The story of Mahabharata, the 18-day-long epic battle fought between the Pandavas and the Kauravas, has been told and retold many a time.
Now, a new book re-examines the tale of loss and redemption through the viewpoints of key players such as Karna, Yudhishthira, Arjuna, Ghatotkacha and Dushasana, the younger brother of Kaurav prince Duryodhana.
Aditya Iyengar's "A Broken Sun" is a sequel to his "The Thirteenth Day", which chronicled the battle from day 10 to day 13, ending with the death of Arjuna's son Abhimanyu in the 'Chakravyuha'.
"A Broken Sun" continues the story in the bloody aftermath when the warring cousins look to avenge their loss.
"I had originally wanted to write the novel from Abhimanyu's point of view. Over the course of writing it, I realised there were other equally interesting stories to be told, and got greedy, so I included multiple narratives in the same novel," Iyengar told PTI in an interview.
He says he was inspired by Australian writer Colleen McCullough's "Trojan War", to include multiple viewpoints of important characters -- Radheya (Karna), Yudhishthira, Arjuna, Ghatotkacha and Dushasana.
Having created a cocktail of narratives, the author, however, is relying on the readers' ability to interpret the epic to their liking.
"I leave the interpretation of events entirely to the reader. My only hope from the novels is that they enable the reader to look at these familiar characters and events in a different way," he says.
What makes "A Broken Sun" unique is the setting -- 10,000 BC during the Iron Age in India.
Iyengar says his story hinges on the assumption that a small, dynastic war possibly took place around that period and was repeatedly embellished in its retelling to become the story people hear today.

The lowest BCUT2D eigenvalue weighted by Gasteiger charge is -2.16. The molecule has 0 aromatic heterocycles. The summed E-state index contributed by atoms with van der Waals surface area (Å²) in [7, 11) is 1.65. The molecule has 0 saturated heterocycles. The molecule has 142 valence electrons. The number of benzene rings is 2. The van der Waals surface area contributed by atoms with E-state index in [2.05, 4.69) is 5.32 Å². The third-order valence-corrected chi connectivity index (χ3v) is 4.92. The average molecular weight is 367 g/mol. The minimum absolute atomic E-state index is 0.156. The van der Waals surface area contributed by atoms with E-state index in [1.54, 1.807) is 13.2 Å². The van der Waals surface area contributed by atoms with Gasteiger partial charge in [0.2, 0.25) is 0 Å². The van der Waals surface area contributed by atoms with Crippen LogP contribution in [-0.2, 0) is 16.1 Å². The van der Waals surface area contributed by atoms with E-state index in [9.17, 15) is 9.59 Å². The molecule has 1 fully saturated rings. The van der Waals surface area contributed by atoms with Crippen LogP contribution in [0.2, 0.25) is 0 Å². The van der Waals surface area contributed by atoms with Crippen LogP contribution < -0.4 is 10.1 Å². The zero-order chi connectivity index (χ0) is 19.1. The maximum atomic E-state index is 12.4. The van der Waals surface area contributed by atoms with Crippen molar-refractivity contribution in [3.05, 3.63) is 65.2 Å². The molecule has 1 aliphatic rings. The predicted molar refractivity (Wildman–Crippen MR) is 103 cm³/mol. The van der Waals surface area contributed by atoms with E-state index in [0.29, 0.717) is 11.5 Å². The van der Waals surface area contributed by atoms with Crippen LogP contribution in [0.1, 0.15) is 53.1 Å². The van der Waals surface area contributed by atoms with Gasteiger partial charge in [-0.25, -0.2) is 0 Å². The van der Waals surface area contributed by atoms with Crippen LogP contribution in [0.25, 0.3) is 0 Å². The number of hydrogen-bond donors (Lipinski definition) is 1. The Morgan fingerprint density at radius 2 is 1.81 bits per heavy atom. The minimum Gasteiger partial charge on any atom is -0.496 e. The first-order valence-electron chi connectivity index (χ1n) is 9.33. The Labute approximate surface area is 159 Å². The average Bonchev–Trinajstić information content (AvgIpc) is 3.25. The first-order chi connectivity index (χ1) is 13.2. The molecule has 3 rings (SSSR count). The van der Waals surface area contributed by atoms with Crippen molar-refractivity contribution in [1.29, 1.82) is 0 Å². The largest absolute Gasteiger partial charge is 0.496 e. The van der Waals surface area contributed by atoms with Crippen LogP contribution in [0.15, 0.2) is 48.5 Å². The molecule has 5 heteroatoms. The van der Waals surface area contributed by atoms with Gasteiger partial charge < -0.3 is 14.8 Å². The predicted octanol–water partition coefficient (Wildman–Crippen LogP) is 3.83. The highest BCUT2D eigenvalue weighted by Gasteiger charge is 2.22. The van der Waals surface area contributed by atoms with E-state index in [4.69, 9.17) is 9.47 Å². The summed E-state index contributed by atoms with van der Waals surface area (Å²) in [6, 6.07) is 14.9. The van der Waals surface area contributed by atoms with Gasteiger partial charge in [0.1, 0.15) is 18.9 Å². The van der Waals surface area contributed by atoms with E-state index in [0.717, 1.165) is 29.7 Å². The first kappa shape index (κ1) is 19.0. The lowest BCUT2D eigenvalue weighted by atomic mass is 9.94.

He has also used the setting around this era as an opportunity to remove the "mythy" part of the story to give it a more human outlook.
"It felt that they distracted the reader from the epic's true beauty the characters that inhabit its text," Iyengar says, adding that his attempt has been to tell the story of these people as "human beings with human problems" and not seemingly invincible demigods blessed with awe-inspiring powers.
Iyengar, who has spent two years writing the first two parts of his planned trilogy, has studied various characters of Mahabharata but he is most intrigued by Yudhishthira -- the eldest Pandava, who tries to always follow the right path.
"Yudhishthira for me was the most fascinating to write, since he is, in my opinion, the most sensitive character in the novel. To show the brutality of war from the eyes of someone who is opposed to its very idea, and chart the change in his character over the course of the war was interesting," says the author.
The final book in the trilogy will end with the stories of Yudhishthira and Karna, the two brothers standing at opposite ends.
Besides the trilogy, Iyengar also plans to write a novel on the Chola empire and another on Sita.
The book is published by Rupa Publications.
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